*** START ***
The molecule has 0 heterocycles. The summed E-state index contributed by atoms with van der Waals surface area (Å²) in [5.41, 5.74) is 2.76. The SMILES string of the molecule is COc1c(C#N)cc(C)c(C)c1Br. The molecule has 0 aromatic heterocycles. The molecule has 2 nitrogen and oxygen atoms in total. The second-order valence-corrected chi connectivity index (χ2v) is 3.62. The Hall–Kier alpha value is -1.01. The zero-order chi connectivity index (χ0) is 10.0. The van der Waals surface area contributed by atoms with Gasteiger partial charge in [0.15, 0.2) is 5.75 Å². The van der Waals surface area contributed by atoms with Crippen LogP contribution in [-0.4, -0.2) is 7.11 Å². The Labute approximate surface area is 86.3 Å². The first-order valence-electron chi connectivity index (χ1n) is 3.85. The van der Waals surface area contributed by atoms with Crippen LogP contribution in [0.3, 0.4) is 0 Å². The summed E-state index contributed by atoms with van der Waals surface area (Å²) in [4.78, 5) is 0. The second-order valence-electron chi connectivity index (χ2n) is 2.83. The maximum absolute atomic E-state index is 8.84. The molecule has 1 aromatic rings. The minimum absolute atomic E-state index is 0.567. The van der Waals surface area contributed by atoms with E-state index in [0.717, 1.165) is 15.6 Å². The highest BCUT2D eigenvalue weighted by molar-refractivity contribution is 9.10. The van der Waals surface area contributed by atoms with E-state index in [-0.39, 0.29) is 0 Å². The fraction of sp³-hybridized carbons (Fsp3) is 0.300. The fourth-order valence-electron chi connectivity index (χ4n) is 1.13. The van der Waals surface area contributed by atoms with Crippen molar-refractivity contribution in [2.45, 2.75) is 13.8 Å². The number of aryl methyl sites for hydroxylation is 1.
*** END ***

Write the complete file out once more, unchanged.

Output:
The molecule has 0 heterocycles. The summed E-state index contributed by atoms with van der Waals surface area (Å²) in [5.41, 5.74) is 2.76. The SMILES string of the molecule is COc1c(C#N)cc(C)c(C)c1Br. The molecule has 0 aromatic heterocycles. The molecule has 2 nitrogen and oxygen atoms in total. The second-order valence-corrected chi connectivity index (χ2v) is 3.62. The Hall–Kier alpha value is -1.01. The zero-order chi connectivity index (χ0) is 10.0. The van der Waals surface area contributed by atoms with Gasteiger partial charge in [0.15, 0.2) is 5.75 Å². The van der Waals surface area contributed by atoms with Crippen LogP contribution in [-0.4, -0.2) is 7.11 Å². The Labute approximate surface area is 86.3 Å². The first-order valence-electron chi connectivity index (χ1n) is 3.85. The van der Waals surface area contributed by atoms with Crippen LogP contribution in [0.3, 0.4) is 0 Å². The summed E-state index contributed by atoms with van der Waals surface area (Å²) in [4.78, 5) is 0. The second-order valence-electron chi connectivity index (χ2n) is 2.83. The maximum absolute atomic E-state index is 8.84. The molecule has 1 aromatic rings. The minimum absolute atomic E-state index is 0.567. The van der Waals surface area contributed by atoms with E-state index in [0.717, 1.165) is 15.6 Å². The highest BCUT2D eigenvalue weighted by molar-refractivity contribution is 9.10. The van der Waals surface area contributed by atoms with E-state index in [-0.39, 0.29) is 0 Å². The fraction of sp³-hybridized carbons (Fsp3) is 0.300. The fourth-order valence-electron chi connectivity index (χ4n) is 1.13. The van der Waals surface area contributed by atoms with Crippen molar-refractivity contribution in [2.45, 2.75) is 13.8 Å². The number of aryl methyl sites for hydroxylation is 1.